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Bird In Space
Georges Seurat & Constantin Brancusi : Page 2 of 2

Constantin Brancusi: Bird in Space (1928)

Part two of Seurat and Brancusi: A discussion of the visual elements and principles of design in Georges Seurat's A Sunday on La Grande Jatte and Constantin Brancusi's Bird in Space.

By Chris Dunmire

continued from page 1

The initial reaction I had to Bird in Space: I was attracted to the simple form and abstract quality of the sculpture, and I enjoyed interpreting the essence of the bird and flight. I chose this piece to write about because I wanted the opportunity to analyze a different kind of work other than a painting, and I wanted to take the opportunity to get to know Brancusi's work better.

The associations I make with Bird in Space range from interior decorations for the rich-to appreciating that even the essence of something can be depicted in such an artful way. I was intrigued to learn that this sculpture was the source of controversy in the early 1900's-and at first was not considered "art." The Guggenheim Museum Web site reports what happened as a result of the controversy:

"A historic trial was initiated in the United States to determine whether Brancusi's Bird in Space was liable for duty as a manufactured object or as a work of art. The court decided in 1928 that the sculpture was a work of art." (Guggenheim)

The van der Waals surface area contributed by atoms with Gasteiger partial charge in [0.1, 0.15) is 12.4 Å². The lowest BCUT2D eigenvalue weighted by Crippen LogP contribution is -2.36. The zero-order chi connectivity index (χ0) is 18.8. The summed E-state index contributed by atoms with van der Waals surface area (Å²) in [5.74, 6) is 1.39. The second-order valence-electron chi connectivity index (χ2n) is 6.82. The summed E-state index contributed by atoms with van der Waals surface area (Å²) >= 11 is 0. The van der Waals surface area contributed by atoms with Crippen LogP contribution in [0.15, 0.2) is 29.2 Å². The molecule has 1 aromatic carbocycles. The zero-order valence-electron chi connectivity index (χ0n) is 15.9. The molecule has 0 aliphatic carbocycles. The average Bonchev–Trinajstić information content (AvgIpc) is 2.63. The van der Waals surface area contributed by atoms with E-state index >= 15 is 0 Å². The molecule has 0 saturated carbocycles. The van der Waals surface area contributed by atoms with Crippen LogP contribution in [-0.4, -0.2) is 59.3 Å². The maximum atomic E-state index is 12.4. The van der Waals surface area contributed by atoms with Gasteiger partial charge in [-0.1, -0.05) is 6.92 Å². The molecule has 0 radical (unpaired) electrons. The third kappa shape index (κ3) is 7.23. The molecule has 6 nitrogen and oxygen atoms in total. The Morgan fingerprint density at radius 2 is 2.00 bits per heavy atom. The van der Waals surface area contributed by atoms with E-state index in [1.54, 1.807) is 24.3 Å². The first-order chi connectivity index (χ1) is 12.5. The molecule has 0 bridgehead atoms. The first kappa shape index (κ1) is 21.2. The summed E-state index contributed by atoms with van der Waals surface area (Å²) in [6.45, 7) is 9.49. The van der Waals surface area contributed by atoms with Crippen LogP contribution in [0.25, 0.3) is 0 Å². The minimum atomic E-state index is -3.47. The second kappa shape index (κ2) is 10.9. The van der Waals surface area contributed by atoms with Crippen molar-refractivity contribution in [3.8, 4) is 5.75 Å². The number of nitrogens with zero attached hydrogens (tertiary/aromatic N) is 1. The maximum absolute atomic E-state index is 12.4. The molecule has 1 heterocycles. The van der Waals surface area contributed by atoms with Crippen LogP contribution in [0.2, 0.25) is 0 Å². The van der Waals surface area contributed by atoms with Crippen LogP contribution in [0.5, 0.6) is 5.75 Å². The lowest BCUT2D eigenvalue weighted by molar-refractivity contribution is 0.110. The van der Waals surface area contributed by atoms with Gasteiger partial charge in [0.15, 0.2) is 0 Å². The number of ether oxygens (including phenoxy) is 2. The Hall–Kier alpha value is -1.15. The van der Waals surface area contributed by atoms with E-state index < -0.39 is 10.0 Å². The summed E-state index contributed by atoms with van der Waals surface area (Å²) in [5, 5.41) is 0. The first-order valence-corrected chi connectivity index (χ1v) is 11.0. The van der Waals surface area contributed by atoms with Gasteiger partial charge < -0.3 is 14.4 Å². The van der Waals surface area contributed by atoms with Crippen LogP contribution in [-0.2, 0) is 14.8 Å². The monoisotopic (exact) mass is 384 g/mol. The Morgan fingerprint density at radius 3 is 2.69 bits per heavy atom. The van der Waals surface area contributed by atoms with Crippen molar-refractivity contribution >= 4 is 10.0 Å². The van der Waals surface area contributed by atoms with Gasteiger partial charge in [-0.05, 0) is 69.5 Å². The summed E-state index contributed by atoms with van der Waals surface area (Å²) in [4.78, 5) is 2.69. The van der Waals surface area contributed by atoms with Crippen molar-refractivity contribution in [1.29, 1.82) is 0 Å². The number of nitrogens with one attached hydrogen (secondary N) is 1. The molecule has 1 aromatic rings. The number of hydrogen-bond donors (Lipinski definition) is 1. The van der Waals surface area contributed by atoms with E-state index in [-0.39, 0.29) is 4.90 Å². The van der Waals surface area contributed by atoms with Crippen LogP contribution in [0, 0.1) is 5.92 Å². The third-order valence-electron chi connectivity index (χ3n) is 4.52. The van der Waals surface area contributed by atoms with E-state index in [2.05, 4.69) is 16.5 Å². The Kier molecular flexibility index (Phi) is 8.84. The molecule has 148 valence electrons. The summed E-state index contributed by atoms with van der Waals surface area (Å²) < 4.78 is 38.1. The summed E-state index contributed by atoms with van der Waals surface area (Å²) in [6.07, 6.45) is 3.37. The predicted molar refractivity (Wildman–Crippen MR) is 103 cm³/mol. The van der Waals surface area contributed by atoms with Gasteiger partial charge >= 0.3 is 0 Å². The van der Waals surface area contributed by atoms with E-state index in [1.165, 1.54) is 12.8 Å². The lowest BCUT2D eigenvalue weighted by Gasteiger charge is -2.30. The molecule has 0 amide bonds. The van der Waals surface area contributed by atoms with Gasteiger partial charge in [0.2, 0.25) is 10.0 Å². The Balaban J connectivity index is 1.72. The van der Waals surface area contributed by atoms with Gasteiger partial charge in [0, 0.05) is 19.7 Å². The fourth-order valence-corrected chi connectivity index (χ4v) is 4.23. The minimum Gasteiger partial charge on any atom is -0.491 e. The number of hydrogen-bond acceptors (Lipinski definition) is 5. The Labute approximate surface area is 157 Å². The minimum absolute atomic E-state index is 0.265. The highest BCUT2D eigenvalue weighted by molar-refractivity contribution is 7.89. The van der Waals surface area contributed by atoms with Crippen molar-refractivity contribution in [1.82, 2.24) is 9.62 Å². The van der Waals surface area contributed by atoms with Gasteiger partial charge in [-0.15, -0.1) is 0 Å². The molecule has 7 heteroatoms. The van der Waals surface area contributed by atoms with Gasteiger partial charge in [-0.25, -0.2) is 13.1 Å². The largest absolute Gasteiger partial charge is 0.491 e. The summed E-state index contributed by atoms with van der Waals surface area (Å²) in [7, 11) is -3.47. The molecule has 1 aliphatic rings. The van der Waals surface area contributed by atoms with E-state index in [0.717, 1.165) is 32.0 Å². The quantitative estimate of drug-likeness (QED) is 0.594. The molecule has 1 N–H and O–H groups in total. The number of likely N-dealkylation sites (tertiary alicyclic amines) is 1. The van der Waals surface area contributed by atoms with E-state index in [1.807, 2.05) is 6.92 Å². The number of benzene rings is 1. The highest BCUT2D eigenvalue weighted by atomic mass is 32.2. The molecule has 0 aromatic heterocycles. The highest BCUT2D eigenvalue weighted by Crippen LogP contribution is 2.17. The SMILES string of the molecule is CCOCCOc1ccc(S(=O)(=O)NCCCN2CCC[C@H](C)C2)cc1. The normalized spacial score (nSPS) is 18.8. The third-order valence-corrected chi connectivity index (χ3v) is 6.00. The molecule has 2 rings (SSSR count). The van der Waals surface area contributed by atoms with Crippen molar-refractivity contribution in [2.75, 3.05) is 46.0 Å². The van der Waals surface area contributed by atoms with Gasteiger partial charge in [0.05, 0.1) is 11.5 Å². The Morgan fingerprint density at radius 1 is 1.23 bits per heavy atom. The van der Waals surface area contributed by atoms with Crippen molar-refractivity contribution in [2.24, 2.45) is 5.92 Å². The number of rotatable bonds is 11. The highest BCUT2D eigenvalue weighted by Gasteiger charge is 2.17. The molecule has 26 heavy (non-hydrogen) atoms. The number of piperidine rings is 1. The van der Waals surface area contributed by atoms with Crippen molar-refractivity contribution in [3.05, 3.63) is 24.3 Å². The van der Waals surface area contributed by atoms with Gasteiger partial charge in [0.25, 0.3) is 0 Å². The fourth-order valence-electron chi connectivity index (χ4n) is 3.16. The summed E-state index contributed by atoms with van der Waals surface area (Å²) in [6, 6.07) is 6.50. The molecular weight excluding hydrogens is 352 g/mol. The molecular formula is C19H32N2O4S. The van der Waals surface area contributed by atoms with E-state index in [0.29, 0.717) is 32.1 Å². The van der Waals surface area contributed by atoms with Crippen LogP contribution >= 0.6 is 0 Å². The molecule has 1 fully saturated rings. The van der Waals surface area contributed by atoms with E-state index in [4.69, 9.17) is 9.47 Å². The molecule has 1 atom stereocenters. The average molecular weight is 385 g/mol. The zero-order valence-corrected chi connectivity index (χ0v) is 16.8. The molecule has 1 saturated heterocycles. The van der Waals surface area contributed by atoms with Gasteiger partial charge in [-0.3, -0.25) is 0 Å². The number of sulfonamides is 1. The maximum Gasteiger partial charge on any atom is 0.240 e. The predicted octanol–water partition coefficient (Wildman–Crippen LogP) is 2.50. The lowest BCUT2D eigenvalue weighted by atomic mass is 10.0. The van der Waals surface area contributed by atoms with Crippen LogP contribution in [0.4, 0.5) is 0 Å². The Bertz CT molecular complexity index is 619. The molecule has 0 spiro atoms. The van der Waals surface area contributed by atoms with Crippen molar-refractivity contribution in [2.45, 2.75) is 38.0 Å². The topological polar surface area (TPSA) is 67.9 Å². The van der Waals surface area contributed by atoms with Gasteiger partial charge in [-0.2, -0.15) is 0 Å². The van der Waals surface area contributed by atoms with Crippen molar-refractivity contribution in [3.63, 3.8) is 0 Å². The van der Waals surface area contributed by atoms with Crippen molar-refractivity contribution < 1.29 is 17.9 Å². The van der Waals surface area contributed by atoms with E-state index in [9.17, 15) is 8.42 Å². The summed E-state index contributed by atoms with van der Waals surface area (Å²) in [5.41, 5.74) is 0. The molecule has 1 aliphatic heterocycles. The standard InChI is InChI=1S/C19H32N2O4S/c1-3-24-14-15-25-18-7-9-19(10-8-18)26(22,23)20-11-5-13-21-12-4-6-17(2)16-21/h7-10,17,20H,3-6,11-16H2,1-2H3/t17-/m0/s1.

Brancusi once said, "All of my life I have sought the essence of flight. Flight! What bliss!" (Peasant Wisdom) It would seem that he did indeed achieve this through the creation of this sculpture. However, Bird in Space is much more than a sculpture with a "stout base, a diminishing waist, and then an expanding shape on top." (Hoving 136) It portrays an elegant uplifting form representing the essence of a bird in flight. Brancusi further expressed this message by creating Bird in Space in a vertical form, in a soaring motion reminiscent of flight. And just as birds seem almost weightless as they fly through the air, the reflective polished bronze surface adds a lot to the form's weightless quality. I am very much in agreement with Hoven's description at how one may feel when they see this sculpture: "…One is immediately lifted into the air, both mentally and physically." (Hoving 136)

Visual elements of Bird in Space:

Shape and Mass: Brancusi used geometric shapes in this sculpture: A rectangle for the base, a cylinder for the neck, and an elongated cylinder for the bird.

Color: The color of the sculpture comes from the natural colors of the materials used: wood, marble, and bronze. The reflective quality of the polished bronze also reflects the color of other objects near it.

Texture: The smooth texture of the sculpture comes from the materials used (wood, marble, and bronze) and is actual texture we can touch and feel.

Line: There are several types of lines depicted through Brancusi's sculpture. The geometrical shapes on the base and neck create horizontal and vertical lines. The lines on the elongated cylinder for the bird are curving (even flowing) lines.

Principles of design of Bird in Space:

Balance: Depending on your viewing perspective, Bird in Space could have symmetrical or asymmetrical balance.

Unity: Unity is achieved with Bird in Space because it has the appearance of oneness — it is solid and together.